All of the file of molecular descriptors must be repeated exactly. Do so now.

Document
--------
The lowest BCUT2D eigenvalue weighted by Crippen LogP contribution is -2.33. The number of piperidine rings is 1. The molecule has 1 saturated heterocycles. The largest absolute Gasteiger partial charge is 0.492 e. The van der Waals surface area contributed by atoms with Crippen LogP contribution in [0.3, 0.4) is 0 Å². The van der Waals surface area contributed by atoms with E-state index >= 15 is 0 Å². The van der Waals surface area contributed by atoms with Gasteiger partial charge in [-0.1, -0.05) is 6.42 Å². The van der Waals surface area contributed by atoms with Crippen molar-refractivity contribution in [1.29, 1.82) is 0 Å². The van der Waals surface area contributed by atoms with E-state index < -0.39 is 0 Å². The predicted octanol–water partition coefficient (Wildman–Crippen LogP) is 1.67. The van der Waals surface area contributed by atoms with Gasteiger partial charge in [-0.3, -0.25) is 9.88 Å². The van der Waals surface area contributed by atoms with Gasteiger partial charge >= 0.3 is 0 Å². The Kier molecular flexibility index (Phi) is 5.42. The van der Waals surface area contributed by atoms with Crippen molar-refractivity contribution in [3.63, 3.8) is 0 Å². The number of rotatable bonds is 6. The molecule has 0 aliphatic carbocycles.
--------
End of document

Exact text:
The lowest BCUT2D eigenvalue weighted by Crippen LogP contribution is -2.33. The number of piperidine rings is 1. The molecule has 1 saturated heterocycles. The largest absolute Gasteiger partial charge is 0.492 e. The van der Waals surface area contributed by atoms with Crippen LogP contribution in [0.3, 0.4) is 0 Å². The van der Waals surface area contributed by atoms with E-state index >= 15 is 0 Å². The van der Waals surface area contributed by atoms with Gasteiger partial charge in [-0.1, -0.05) is 6.42 Å². The van der Waals surface area contributed by atoms with Crippen molar-refractivity contribution in [1.29, 1.82) is 0 Å². The van der Waals surface area contributed by atoms with E-state index < -0.39 is 0 Å². The predicted octanol–water partition coefficient (Wildman–Crippen LogP) is 1.67. The van der Waals surface area contributed by atoms with Gasteiger partial charge in [-0.3, -0.25) is 9.88 Å². The van der Waals surface area contributed by atoms with Gasteiger partial charge >= 0.3 is 0 Å². The Kier molecular flexibility index (Phi) is 5.42. The van der Waals surface area contributed by atoms with Crippen molar-refractivity contribution in [3.63, 3.8) is 0 Å². The number of rotatable bonds is 6. The molecule has 0 aliphatic carbocycles.